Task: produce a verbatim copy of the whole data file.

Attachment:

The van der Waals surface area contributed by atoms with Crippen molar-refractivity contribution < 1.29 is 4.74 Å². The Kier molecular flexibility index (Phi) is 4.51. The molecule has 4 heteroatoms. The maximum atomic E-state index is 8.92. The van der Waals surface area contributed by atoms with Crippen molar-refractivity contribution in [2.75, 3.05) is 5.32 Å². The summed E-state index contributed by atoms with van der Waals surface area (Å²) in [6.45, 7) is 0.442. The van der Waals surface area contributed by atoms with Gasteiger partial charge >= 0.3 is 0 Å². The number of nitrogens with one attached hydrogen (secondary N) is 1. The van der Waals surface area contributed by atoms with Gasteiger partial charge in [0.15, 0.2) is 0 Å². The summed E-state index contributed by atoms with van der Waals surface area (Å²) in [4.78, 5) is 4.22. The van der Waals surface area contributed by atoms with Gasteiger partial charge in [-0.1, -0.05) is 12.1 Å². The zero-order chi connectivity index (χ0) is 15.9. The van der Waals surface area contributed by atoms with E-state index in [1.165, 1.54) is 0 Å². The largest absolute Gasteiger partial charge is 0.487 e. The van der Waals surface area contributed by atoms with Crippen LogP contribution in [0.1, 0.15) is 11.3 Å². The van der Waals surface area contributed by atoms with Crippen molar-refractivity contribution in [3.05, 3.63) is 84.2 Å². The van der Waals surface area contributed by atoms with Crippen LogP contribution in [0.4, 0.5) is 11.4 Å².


The van der Waals surface area contributed by atoms with Crippen molar-refractivity contribution < 1.29 is 4.74 Å². The Kier molecular flexibility index (Phi) is 4.51. The molecule has 4 heteroatoms. The maximum atomic E-state index is 8.92. The van der Waals surface area contributed by atoms with Crippen molar-refractivity contribution in [2.75, 3.05) is 5.32 Å². The summed E-state index contributed by atoms with van der Waals surface area (Å²) in [6.45, 7) is 0.442. The van der Waals surface area contributed by atoms with Gasteiger partial charge >= 0.3 is 0 Å². The number of nitrogens with one attached hydrogen (secondary N) is 1. The van der Waals surface area contributed by atoms with Gasteiger partial charge in [0.15, 0.2) is 0 Å². The summed E-state index contributed by atoms with van der Waals surface area (Å²) in [4.78, 5) is 4.22. The van der Waals surface area contributed by atoms with Gasteiger partial charge in [-0.1, -0.05) is 12.1 Å². The zero-order chi connectivity index (χ0) is 15.9. The van der Waals surface area contributed by atoms with E-state index in [1.165, 1.54) is 0 Å². The largest absolute Gasteiger partial charge is 0.487 e. The van der Waals surface area contributed by atoms with Crippen LogP contribution in [0.1, 0.15) is 11.3 Å². The van der Waals surface area contributed by atoms with Crippen molar-refractivity contribution in [3.05, 3.63) is 84.2 Å². The van der Waals surface area contributed by atoms with Crippen LogP contribution in [0.4, 0.5) is 11.4 Å².